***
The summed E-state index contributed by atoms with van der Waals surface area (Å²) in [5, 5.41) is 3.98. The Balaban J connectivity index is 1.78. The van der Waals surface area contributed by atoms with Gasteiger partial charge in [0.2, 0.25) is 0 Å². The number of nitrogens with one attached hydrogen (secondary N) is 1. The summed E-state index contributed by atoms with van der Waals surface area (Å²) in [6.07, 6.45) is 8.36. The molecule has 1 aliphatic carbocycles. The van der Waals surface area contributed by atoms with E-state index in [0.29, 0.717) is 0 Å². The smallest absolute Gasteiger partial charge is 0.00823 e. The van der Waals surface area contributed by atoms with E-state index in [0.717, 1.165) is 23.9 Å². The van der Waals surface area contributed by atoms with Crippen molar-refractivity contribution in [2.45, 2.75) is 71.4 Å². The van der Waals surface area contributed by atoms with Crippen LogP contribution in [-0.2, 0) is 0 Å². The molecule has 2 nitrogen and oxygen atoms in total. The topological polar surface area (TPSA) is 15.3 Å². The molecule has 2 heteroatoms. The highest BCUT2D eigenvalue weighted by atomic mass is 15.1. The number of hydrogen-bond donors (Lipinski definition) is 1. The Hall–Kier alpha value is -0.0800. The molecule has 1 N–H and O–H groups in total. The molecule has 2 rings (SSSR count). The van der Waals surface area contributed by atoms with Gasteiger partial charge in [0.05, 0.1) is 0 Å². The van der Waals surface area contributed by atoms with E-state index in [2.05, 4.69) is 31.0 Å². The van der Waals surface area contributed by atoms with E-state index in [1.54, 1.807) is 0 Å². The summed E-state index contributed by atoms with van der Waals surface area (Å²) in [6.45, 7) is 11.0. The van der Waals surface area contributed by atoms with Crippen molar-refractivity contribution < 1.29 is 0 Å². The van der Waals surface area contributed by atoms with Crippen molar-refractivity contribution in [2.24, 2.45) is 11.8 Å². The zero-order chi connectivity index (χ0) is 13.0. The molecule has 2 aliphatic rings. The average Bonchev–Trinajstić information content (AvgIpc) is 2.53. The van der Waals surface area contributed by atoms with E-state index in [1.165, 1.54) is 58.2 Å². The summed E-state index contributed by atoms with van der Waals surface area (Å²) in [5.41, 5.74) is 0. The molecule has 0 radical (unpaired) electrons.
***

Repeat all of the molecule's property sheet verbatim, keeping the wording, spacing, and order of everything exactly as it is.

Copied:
The summed E-state index contributed by atoms with van der Waals surface area (Å²) in [5, 5.41) is 3.98. The Balaban J connectivity index is 1.78. The van der Waals surface area contributed by atoms with Gasteiger partial charge in [0.2, 0.25) is 0 Å². The number of nitrogens with one attached hydrogen (secondary N) is 1. The summed E-state index contributed by atoms with van der Waals surface area (Å²) in [6.07, 6.45) is 8.36. The molecule has 1 aliphatic carbocycles. The van der Waals surface area contributed by atoms with E-state index in [0.29, 0.717) is 0 Å². The smallest absolute Gasteiger partial charge is 0.00823 e. The van der Waals surface area contributed by atoms with E-state index in [0.717, 1.165) is 23.9 Å². The van der Waals surface area contributed by atoms with Crippen molar-refractivity contribution in [2.45, 2.75) is 71.4 Å². The van der Waals surface area contributed by atoms with Crippen LogP contribution in [-0.2, 0) is 0 Å². The molecule has 2 nitrogen and oxygen atoms in total. The topological polar surface area (TPSA) is 15.3 Å². The molecule has 2 heteroatoms. The highest BCUT2D eigenvalue weighted by atomic mass is 15.1. The number of hydrogen-bond donors (Lipinski definition) is 1. The Hall–Kier alpha value is -0.0800. The molecule has 1 N–H and O–H groups in total. The molecule has 2 rings (SSSR count). The van der Waals surface area contributed by atoms with Gasteiger partial charge in [0.05, 0.1) is 0 Å². The van der Waals surface area contributed by atoms with E-state index in [2.05, 4.69) is 31.0 Å². The van der Waals surface area contributed by atoms with E-state index in [1.54, 1.807) is 0 Å². The summed E-state index contributed by atoms with van der Waals surface area (Å²) in [6.45, 7) is 11.0. The van der Waals surface area contributed by atoms with Crippen molar-refractivity contribution < 1.29 is 0 Å². The van der Waals surface area contributed by atoms with Crippen molar-refractivity contribution in [2.24, 2.45) is 11.8 Å². The zero-order chi connectivity index (χ0) is 13.0. The molecule has 2 aliphatic rings. The average Bonchev–Trinajstić information content (AvgIpc) is 2.53. The van der Waals surface area contributed by atoms with E-state index in [1.165, 1.54) is 58.2 Å². The summed E-state index contributed by atoms with van der Waals surface area (Å²) in [5.41, 5.74) is 0. The molecule has 0 radical (unpaired) electrons.